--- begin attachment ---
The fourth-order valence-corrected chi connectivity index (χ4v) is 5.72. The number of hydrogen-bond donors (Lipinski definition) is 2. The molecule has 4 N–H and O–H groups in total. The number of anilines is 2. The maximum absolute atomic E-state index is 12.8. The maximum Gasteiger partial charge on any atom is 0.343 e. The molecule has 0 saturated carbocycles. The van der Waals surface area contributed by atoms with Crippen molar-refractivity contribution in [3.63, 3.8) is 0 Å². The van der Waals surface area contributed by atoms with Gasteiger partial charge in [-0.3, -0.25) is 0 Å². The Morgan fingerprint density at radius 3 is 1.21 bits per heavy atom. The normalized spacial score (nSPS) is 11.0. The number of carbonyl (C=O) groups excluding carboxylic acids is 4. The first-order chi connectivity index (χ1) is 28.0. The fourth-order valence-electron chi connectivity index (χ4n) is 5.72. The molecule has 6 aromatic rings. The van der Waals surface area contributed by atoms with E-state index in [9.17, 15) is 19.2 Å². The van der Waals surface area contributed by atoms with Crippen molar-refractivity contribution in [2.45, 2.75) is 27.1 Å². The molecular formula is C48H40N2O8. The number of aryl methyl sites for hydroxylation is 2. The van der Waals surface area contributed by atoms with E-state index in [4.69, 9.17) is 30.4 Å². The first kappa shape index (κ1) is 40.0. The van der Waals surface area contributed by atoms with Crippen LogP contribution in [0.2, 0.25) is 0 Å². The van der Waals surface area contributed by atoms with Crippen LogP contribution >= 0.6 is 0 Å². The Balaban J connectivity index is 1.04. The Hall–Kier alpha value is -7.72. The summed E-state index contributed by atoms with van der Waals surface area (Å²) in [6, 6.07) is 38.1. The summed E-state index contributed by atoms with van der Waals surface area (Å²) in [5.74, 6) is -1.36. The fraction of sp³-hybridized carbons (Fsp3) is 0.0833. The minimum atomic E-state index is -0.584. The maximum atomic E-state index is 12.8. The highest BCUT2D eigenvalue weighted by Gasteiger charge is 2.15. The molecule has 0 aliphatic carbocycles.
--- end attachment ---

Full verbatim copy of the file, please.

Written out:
The fourth-order valence-corrected chi connectivity index (χ4v) is 5.72. The number of hydrogen-bond donors (Lipinski definition) is 2. The molecule has 4 N–H and O–H groups in total. The number of anilines is 2. The maximum absolute atomic E-state index is 12.8. The maximum Gasteiger partial charge on any atom is 0.343 e. The molecule has 0 saturated carbocycles. The van der Waals surface area contributed by atoms with Crippen molar-refractivity contribution in [3.63, 3.8) is 0 Å². The van der Waals surface area contributed by atoms with Gasteiger partial charge in [-0.3, -0.25) is 0 Å². The Morgan fingerprint density at radius 3 is 1.21 bits per heavy atom. The normalized spacial score (nSPS) is 11.0. The number of carbonyl (C=O) groups excluding carboxylic acids is 4. The first-order chi connectivity index (χ1) is 28.0. The fourth-order valence-electron chi connectivity index (χ4n) is 5.72. The molecule has 6 aromatic rings. The van der Waals surface area contributed by atoms with E-state index in [9.17, 15) is 19.2 Å². The van der Waals surface area contributed by atoms with Crippen molar-refractivity contribution in [2.45, 2.75) is 27.1 Å². The molecular formula is C48H40N2O8. The number of aryl methyl sites for hydroxylation is 2. The van der Waals surface area contributed by atoms with E-state index in [4.69, 9.17) is 30.4 Å². The first kappa shape index (κ1) is 40.0. The van der Waals surface area contributed by atoms with Crippen LogP contribution in [0.2, 0.25) is 0 Å². The van der Waals surface area contributed by atoms with Crippen LogP contribution >= 0.6 is 0 Å². The Balaban J connectivity index is 1.04. The Hall–Kier alpha value is -7.72. The summed E-state index contributed by atoms with van der Waals surface area (Å²) in [6, 6.07) is 38.1. The summed E-state index contributed by atoms with van der Waals surface area (Å²) in [5.74, 6) is -1.36. The fraction of sp³-hybridized carbons (Fsp3) is 0.0833. The minimum atomic E-state index is -0.584. The maximum atomic E-state index is 12.8. The highest BCUT2D eigenvalue weighted by Gasteiger charge is 2.15. The molecule has 0 aliphatic carbocycles.